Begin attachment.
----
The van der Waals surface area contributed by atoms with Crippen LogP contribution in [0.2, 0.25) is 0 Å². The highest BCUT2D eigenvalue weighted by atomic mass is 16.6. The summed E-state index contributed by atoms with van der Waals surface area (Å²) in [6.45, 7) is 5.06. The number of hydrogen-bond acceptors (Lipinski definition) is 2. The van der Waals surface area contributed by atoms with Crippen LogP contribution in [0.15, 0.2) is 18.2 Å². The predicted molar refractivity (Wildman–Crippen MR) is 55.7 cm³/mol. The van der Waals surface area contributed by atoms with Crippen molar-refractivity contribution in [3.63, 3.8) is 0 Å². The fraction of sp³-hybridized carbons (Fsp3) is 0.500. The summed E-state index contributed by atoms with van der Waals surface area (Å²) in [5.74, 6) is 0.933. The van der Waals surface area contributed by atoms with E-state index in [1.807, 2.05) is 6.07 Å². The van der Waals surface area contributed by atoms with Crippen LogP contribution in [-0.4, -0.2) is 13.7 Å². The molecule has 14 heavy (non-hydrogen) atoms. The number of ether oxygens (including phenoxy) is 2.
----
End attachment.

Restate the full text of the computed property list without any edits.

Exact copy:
The van der Waals surface area contributed by atoms with Crippen LogP contribution in [0.2, 0.25) is 0 Å². The highest BCUT2D eigenvalue weighted by atomic mass is 16.6. The summed E-state index contributed by atoms with van der Waals surface area (Å²) in [6.45, 7) is 5.06. The number of hydrogen-bond acceptors (Lipinski definition) is 2. The van der Waals surface area contributed by atoms with Crippen LogP contribution in [0.15, 0.2) is 18.2 Å². The predicted molar refractivity (Wildman–Crippen MR) is 55.7 cm³/mol. The van der Waals surface area contributed by atoms with Crippen molar-refractivity contribution in [3.63, 3.8) is 0 Å². The fraction of sp³-hybridized carbons (Fsp3) is 0.500. The summed E-state index contributed by atoms with van der Waals surface area (Å²) in [5.74, 6) is 0.933. The van der Waals surface area contributed by atoms with E-state index in [1.807, 2.05) is 6.07 Å². The van der Waals surface area contributed by atoms with Crippen LogP contribution in [-0.4, -0.2) is 13.7 Å². The molecule has 14 heavy (non-hydrogen) atoms. The number of ether oxygens (including phenoxy) is 2.